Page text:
Even odds say that if you are reading this right now, you participated (or at least heard about) the little pre-alpha party we had last Sunday, February 11th. This is the obligatory post-mortem post.
TL;DR: Overall feedback is positive, there is a long road ahead for us here at Plungerhorse, and some of fixes are going to be their own blog posts, so you got that to look forward to that.
Let's start with the issues that people noted. In no particular order:
There is a random crash that happens when the game runs for about 15 minutes. While the number is a wild guess, the crash is real. I think it's an overflow/memory problem somewhere in the bowels of game logic. To entertain my grand audience, I will document the process I use to find and fix this problem. Yeah, “entertaining.”
There is an issue with the selection boxes. We use CEGUI, and while I can't reproduce the issue on my end, sometimes the box stops updating, and moving the cursor out of the box fixes the issue. No idea what's causing this one.
We tried having a 4-way game only once. There are some… stability problems with the netcode at the moment.
Gameplay-wise, there are a few glaring issues. Selling booze is waaay overpowered, most industries can't compete, and illegal buildings don't do enough. Oh, and the UI system we're using for the markets are very opaque.
People are really, really asking for a geosynchronous camera option. I myself prefer the slowly rotating planet, but this has to be a gameplay option.
Calling the UI placeholders ugly is really an understatement.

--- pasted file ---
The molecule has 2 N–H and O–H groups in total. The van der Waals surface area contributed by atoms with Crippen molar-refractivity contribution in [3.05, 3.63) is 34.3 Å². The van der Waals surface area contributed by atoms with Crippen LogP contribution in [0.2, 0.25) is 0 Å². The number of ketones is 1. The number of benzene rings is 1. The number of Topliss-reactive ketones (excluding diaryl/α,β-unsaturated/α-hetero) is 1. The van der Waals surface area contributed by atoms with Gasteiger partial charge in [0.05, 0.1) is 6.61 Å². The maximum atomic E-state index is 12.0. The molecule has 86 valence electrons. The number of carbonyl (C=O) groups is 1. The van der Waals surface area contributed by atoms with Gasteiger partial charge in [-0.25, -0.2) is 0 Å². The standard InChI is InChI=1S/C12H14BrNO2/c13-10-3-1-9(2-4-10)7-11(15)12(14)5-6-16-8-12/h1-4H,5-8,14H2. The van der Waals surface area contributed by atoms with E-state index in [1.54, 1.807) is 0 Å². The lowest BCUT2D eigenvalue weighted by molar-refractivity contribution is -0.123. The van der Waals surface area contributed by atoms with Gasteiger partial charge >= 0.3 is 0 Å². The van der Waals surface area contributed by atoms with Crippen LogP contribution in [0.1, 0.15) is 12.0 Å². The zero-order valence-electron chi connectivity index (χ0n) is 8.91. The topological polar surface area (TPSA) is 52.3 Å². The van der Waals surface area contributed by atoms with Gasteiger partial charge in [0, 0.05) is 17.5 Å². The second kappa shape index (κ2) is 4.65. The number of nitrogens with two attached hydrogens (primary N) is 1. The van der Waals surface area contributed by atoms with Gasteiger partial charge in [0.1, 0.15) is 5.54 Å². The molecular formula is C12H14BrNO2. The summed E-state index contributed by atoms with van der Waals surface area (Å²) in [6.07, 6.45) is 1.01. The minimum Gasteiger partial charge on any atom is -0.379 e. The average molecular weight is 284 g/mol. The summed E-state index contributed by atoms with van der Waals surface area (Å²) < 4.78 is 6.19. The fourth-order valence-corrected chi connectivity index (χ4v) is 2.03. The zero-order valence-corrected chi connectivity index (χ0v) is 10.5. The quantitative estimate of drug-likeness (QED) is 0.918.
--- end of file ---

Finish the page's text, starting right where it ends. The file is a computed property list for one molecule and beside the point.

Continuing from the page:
Buildings really need proper placement and actual footprints. It's supremely jarring how close the colony vessels can get together and clip like crazy.
There are some really wonky issues involving Radeon graphics. Can you tell that my test platforms are Nvidia and Intel based?
Wow, that's lot.
But it's not overwhelming. I was honestly expecting 90% of the people who showed up to go "hey this is crashing IMMEDIATELY on startup, the console is swearing at me, and your game name is stupid." Which didn't happen. It ran more or less fine on every test machine we got (sans one brave chap who had the gall to try to run it on Wine), and I'm fairly confident that the graphics engine portion of the program is running fine. Which is great news, because that's my baby. What's not fine is all the code that is held together with duct tape, and that's a lot too. There’s a *lot* of that, and most of it is my responsibility.
Continuing with the positive narrative, just about everyone we gave the game and a very rudimentary readme managed to pick it up in a few games. People found it somewhat intuitive, even with all the placeholders and barren UI. We had a lot of feedback from our testers in the vein of "Hey, I like where this is gonna go. Hit me up when it's working/plays better." I find this sort of feedback very encouraging – we have a real, solid, game here. She just needs time to grow and mature. Even though Zero Sum Future was in a rough, unpolished state, people still saw the gem it could be.
Love, time, care. That's all Zero Sum Future needs now. We're at a point in development where polish, love and care is all that's needed for what we want to achieve here.
Which is what's up for the next few weeks. We're gonna gear up for a new "alpha test" as soon as we're able. Some of these development processes are even gonna be documented on the blog. Some won't, because my editor won’t allow me to use colorful language up here.